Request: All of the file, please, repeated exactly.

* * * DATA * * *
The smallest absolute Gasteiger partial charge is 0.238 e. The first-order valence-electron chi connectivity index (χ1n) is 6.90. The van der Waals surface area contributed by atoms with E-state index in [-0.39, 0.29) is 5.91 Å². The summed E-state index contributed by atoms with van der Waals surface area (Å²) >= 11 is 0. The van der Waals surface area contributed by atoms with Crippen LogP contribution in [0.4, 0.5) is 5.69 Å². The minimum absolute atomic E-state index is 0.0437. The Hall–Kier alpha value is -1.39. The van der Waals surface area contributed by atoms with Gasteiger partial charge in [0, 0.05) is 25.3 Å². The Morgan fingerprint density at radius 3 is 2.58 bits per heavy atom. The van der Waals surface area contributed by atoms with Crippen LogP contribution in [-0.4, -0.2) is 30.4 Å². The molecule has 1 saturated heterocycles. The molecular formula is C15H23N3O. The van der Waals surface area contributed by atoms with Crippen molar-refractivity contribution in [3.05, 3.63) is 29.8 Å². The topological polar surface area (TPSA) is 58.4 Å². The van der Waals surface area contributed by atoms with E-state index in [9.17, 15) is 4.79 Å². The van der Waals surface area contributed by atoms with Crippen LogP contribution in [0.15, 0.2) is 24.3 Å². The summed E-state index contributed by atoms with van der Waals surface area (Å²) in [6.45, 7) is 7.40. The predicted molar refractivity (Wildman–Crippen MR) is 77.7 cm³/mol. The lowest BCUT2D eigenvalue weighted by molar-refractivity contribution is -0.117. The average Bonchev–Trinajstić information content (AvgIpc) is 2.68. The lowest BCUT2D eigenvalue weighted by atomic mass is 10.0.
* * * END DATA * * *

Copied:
The smallest absolute Gasteiger partial charge is 0.238 e. The first-order valence-electron chi connectivity index (χ1n) is 6.90. The van der Waals surface area contributed by atoms with E-state index in [-0.39, 0.29) is 5.91 Å². The summed E-state index contributed by atoms with van der Waals surface area (Å²) >= 11 is 0. The van der Waals surface area contributed by atoms with Crippen LogP contribution in [0.4, 0.5) is 5.69 Å². The minimum absolute atomic E-state index is 0.0437. The Hall–Kier alpha value is -1.39. The van der Waals surface area contributed by atoms with Gasteiger partial charge in [0, 0.05) is 25.3 Å². The Morgan fingerprint density at radius 3 is 2.58 bits per heavy atom. The van der Waals surface area contributed by atoms with Crippen LogP contribution in [-0.4, -0.2) is 30.4 Å². The molecule has 1 saturated heterocycles. The molecular formula is C15H23N3O. The van der Waals surface area contributed by atoms with Crippen molar-refractivity contribution in [3.05, 3.63) is 29.8 Å². The topological polar surface area (TPSA) is 58.4 Å². The van der Waals surface area contributed by atoms with E-state index in [9.17, 15) is 4.79 Å². The van der Waals surface area contributed by atoms with Crippen LogP contribution in [0.15, 0.2) is 24.3 Å². The summed E-state index contributed by atoms with van der Waals surface area (Å²) in [6.45, 7) is 7.40. The predicted molar refractivity (Wildman–Crippen MR) is 77.7 cm³/mol. The lowest BCUT2D eigenvalue weighted by molar-refractivity contribution is -0.117. The average Bonchev–Trinajstić information content (AvgIpc) is 2.68. The lowest BCUT2D eigenvalue weighted by atomic mass is 10.0.